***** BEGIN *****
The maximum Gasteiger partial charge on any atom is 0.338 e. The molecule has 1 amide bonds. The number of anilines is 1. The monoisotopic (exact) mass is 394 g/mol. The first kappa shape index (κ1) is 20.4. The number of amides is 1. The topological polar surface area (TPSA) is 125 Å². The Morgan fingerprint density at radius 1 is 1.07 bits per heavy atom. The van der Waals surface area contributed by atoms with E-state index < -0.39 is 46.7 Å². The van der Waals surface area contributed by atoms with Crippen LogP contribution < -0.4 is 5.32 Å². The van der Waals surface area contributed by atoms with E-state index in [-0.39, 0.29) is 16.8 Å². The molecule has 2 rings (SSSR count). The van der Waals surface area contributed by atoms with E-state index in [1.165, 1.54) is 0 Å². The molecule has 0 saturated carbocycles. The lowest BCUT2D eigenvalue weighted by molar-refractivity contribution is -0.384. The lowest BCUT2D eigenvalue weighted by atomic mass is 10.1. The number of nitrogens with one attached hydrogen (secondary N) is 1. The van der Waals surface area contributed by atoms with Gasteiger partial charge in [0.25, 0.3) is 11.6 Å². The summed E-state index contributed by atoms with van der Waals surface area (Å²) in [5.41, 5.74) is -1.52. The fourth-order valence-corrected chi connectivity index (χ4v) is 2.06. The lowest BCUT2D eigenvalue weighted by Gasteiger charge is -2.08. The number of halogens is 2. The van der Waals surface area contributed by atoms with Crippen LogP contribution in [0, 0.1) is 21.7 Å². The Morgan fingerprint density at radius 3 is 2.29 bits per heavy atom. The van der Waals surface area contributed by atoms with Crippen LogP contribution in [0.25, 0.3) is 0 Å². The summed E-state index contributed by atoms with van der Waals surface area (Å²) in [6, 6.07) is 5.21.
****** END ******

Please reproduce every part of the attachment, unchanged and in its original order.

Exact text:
The maximum Gasteiger partial charge on any atom is 0.338 e. The molecule has 1 amide bonds. The number of anilines is 1. The monoisotopic (exact) mass is 394 g/mol. The first kappa shape index (κ1) is 20.4. The number of amides is 1. The topological polar surface area (TPSA) is 125 Å². The Morgan fingerprint density at radius 1 is 1.07 bits per heavy atom. The van der Waals surface area contributed by atoms with E-state index < -0.39 is 46.7 Å². The van der Waals surface area contributed by atoms with Crippen LogP contribution < -0.4 is 5.32 Å². The van der Waals surface area contributed by atoms with E-state index in [-0.39, 0.29) is 16.8 Å². The molecule has 2 rings (SSSR count). The van der Waals surface area contributed by atoms with E-state index in [1.165, 1.54) is 0 Å². The molecule has 0 saturated carbocycles. The lowest BCUT2D eigenvalue weighted by molar-refractivity contribution is -0.384. The lowest BCUT2D eigenvalue weighted by atomic mass is 10.1. The number of nitrogens with one attached hydrogen (secondary N) is 1. The van der Waals surface area contributed by atoms with Gasteiger partial charge in [0.25, 0.3) is 11.6 Å². The summed E-state index contributed by atoms with van der Waals surface area (Å²) in [5.41, 5.74) is -1.52. The fourth-order valence-corrected chi connectivity index (χ4v) is 2.06. The lowest BCUT2D eigenvalue weighted by Gasteiger charge is -2.08. The number of halogens is 2. The van der Waals surface area contributed by atoms with Crippen LogP contribution in [0, 0.1) is 21.7 Å². The Morgan fingerprint density at radius 3 is 2.29 bits per heavy atom. The van der Waals surface area contributed by atoms with Crippen LogP contribution in [0.25, 0.3) is 0 Å². The summed E-state index contributed by atoms with van der Waals surface area (Å²) in [6, 6.07) is 5.21.